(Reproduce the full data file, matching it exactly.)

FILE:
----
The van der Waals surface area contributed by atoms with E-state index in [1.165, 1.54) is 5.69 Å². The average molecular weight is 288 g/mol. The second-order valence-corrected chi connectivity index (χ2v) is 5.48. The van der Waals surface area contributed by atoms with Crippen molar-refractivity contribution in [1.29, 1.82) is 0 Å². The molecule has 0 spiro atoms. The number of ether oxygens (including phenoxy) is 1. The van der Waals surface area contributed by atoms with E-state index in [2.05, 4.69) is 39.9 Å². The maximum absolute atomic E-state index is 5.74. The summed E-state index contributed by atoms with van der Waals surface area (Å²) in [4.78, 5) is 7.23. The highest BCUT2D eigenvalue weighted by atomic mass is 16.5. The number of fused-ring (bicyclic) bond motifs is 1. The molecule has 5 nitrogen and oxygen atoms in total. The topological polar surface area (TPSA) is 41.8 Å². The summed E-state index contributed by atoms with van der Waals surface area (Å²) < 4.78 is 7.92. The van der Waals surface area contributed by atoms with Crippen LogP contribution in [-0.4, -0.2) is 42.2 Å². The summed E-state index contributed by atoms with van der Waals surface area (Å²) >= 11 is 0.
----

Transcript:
The van der Waals surface area contributed by atoms with E-state index in [1.165, 1.54) is 5.69 Å². The average molecular weight is 288 g/mol. The second-order valence-corrected chi connectivity index (χ2v) is 5.48. The van der Waals surface area contributed by atoms with Crippen molar-refractivity contribution in [1.29, 1.82) is 0 Å². The molecule has 0 spiro atoms. The number of ether oxygens (including phenoxy) is 1. The van der Waals surface area contributed by atoms with E-state index in [2.05, 4.69) is 39.9 Å². The maximum absolute atomic E-state index is 5.74. The summed E-state index contributed by atoms with van der Waals surface area (Å²) in [4.78, 5) is 7.23. The highest BCUT2D eigenvalue weighted by atomic mass is 16.5. The number of fused-ring (bicyclic) bond motifs is 1. The molecule has 5 nitrogen and oxygen atoms in total. The topological polar surface area (TPSA) is 41.8 Å². The summed E-state index contributed by atoms with van der Waals surface area (Å²) < 4.78 is 7.92. The van der Waals surface area contributed by atoms with Crippen LogP contribution in [-0.4, -0.2) is 42.2 Å². The summed E-state index contributed by atoms with van der Waals surface area (Å²) >= 11 is 0.